Girls and boys, it’s time to learn some curiosities about Abruzzo, a beautiful, but somewhat lesser popular Italian region. To begin with, in Abruzzo there is a saint to be invoked for any occasion or need.
A bit of history first
In the first place, in speaking of curiosities about Abruzzo and, more of the region in general, there is one observation to be made. Rome has always been considered geographically as the center of the peninsula, so much so that Rieti, a town near the capital, is nicknamed the “umbilicus italiae,” the navel of Italy. It is therefore interesting to note that despite the fact that some parts of Abruzzo are even further north than Lazio (where Rome is located), this region has always been considered, curiously enough, a southern area and that it was part of the Kingdom of the Two Sicilies; and its inhabitants were known either as Papalini, that is from Lazio which depended on the Papal State, or alternatively as Regnicoli because they were subjects of the King of the Two Sicilies.
This situation of being an appendage to a State, and hence distant from the “central government” (to use a modern concept) as well as being removed from the important commercial routes that passed through Tuscany, Lazio and the Campania, had the result of making the population of Abruzzo very reserved and attached to ancient occupations, such as for example herding, an occupation that is still strongly present in this region, while in practically all other parts of Italy it has been either abandoned or completely industrialized. As a result of this geographic isolation, regional traditions born during the medieval period, or even much earlier, remain rooted in the culture of the population, because they were never demolished by the disbelief of the modernists or the progressives.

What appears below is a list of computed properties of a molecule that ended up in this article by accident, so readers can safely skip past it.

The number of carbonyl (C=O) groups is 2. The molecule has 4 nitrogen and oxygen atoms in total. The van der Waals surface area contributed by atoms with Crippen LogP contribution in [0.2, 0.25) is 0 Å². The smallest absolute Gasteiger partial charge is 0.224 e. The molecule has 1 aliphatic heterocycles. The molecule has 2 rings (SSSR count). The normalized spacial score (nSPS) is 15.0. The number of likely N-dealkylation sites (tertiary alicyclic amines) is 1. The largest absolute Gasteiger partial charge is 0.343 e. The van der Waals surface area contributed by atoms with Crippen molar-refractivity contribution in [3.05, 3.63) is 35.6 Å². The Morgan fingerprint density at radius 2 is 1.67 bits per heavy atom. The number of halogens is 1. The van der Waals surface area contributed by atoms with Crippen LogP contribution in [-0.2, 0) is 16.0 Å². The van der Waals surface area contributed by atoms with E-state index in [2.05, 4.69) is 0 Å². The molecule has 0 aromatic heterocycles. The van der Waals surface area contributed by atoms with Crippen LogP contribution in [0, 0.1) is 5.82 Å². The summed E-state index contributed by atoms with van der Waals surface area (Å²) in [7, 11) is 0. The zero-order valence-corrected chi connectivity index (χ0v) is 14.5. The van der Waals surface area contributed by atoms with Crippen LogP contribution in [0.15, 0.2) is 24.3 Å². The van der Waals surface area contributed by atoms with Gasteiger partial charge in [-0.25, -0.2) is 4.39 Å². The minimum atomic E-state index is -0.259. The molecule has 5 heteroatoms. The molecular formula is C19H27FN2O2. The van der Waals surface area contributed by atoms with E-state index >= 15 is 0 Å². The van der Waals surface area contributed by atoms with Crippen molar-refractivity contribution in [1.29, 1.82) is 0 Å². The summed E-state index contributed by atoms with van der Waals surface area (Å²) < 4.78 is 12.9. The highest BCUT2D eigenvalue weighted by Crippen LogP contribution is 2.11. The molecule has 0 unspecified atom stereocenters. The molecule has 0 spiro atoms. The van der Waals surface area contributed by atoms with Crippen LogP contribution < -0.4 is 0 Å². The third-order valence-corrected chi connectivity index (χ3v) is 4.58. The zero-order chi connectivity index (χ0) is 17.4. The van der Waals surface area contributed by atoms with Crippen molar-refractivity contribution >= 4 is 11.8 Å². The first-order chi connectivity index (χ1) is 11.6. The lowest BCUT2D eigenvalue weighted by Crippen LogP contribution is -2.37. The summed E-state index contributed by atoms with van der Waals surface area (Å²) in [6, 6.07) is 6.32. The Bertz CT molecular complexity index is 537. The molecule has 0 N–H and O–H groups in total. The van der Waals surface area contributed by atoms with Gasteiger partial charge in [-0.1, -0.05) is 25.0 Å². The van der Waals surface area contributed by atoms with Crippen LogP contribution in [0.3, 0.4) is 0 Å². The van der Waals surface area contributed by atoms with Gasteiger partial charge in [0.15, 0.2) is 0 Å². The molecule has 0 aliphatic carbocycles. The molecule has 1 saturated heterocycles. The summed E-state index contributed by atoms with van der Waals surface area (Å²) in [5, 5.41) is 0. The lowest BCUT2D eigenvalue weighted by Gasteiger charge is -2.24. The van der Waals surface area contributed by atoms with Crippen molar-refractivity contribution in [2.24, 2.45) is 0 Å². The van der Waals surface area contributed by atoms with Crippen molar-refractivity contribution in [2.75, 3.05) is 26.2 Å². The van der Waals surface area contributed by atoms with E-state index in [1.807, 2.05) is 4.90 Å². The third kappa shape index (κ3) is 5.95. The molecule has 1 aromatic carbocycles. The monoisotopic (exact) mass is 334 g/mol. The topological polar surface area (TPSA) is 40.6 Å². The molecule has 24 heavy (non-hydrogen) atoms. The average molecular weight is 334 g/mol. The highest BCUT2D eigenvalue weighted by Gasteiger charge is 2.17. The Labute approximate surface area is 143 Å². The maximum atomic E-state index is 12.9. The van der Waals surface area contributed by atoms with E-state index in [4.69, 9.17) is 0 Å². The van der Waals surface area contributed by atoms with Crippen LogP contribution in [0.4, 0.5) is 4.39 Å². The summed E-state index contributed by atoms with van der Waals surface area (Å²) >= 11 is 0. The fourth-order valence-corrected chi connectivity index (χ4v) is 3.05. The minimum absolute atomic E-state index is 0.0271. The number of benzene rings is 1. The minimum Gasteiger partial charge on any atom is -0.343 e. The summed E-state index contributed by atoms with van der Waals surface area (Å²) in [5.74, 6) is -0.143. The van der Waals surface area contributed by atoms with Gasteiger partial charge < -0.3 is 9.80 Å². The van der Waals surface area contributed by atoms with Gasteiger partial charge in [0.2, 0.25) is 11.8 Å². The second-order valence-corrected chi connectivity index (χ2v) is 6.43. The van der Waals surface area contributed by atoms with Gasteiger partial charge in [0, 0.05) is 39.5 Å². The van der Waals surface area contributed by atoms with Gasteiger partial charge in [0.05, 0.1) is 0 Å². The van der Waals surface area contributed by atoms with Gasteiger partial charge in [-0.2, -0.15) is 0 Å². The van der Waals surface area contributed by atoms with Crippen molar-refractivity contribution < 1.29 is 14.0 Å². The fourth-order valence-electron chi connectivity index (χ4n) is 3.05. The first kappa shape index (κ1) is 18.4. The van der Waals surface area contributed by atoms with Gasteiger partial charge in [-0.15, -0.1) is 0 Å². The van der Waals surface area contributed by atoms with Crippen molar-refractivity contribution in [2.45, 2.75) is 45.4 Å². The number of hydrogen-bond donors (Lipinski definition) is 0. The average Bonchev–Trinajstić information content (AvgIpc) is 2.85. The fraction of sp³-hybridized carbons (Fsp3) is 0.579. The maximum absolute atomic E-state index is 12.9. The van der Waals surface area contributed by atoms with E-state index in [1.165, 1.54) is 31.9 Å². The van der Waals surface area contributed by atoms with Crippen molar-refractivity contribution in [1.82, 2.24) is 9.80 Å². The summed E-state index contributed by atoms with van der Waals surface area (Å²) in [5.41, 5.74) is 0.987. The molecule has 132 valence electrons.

Curiosities about Abruzzo: yesterday and today
Now that there is a tendency to restore ancient festivities, these traditions have received a new lease on life and attract considerable tourist interest. Returning to the isolation of this region, I would like to underline that among the most beautiful monuments of Sulmona, together with the acquaduct of Frederick II and the splendid churches, in particular SS Annunziata, there is the medieval “Porta Napoli” (Naples Gate) that rises at the exit of the city at the beginning of the very road which led to the capital of the Kingdom. Certainly, if one needed to travel personally to visit the sovereign in order to request a favor or seek justice, the trip took weeks and weeks. And since it was possible that at that time the king might be in another capital of the kingdom, that is Palermo, prudence suggested that it was better if possible to avoid such trips which were often very dangerous.
One of the most suggestive ceremonies in Sulmona is the procession of the “Cristo Morto” (Defunct Christ) that takes place the evening of Good Friday. In typical medieval costumes, or with their faces covered in sacks with only two slits to allow them to see, all of the characters involved in the martyrdom of Christ walk in a solemn parade, making sure that their steps are perfectly synchronized so that the sound of their feet make a sinister and funeral-like sound, which gives the impression of a monster-like creature creeping towards a place of execution.